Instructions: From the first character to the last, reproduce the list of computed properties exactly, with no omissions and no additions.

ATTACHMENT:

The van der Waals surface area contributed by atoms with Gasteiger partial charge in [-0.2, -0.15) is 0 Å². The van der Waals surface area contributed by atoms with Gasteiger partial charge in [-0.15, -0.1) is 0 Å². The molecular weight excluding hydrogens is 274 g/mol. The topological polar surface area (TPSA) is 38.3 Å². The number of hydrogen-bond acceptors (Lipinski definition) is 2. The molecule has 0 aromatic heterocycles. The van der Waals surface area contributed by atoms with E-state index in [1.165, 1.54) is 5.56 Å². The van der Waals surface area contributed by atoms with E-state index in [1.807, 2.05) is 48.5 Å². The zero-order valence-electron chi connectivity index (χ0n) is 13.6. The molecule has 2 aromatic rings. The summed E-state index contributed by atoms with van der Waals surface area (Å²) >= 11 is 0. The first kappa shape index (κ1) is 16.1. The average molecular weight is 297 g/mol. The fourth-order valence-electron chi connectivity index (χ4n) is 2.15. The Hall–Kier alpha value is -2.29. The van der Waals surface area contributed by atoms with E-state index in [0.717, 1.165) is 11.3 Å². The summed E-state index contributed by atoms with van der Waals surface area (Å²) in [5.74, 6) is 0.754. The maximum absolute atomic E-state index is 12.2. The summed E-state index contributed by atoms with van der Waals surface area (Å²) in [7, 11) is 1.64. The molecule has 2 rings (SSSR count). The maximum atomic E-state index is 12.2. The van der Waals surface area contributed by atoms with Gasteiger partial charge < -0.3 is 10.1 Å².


The van der Waals surface area contributed by atoms with Gasteiger partial charge in [-0.2, -0.15) is 0 Å². The van der Waals surface area contributed by atoms with Gasteiger partial charge in [-0.15, -0.1) is 0 Å². The molecular weight excluding hydrogens is 274 g/mol. The topological polar surface area (TPSA) is 38.3 Å². The number of hydrogen-bond acceptors (Lipinski definition) is 2. The molecule has 0 aromatic heterocycles. The van der Waals surface area contributed by atoms with E-state index in [1.165, 1.54) is 5.56 Å². The van der Waals surface area contributed by atoms with E-state index in [1.807, 2.05) is 48.5 Å². The zero-order valence-electron chi connectivity index (χ0n) is 13.6. The molecule has 2 aromatic rings. The summed E-state index contributed by atoms with van der Waals surface area (Å²) >= 11 is 0. The first kappa shape index (κ1) is 16.1. The average molecular weight is 297 g/mol. The fourth-order valence-electron chi connectivity index (χ4n) is 2.15. The Hall–Kier alpha value is -2.29. The van der Waals surface area contributed by atoms with E-state index in [0.717, 1.165) is 11.3 Å². The summed E-state index contributed by atoms with van der Waals surface area (Å²) in [5.74, 6) is 0.754. The maximum absolute atomic E-state index is 12.2. The summed E-state index contributed by atoms with van der Waals surface area (Å²) in [7, 11) is 1.64. The molecule has 2 rings (SSSR count). The maximum atomic E-state index is 12.2. The van der Waals surface area contributed by atoms with Gasteiger partial charge < -0.3 is 10.1 Å².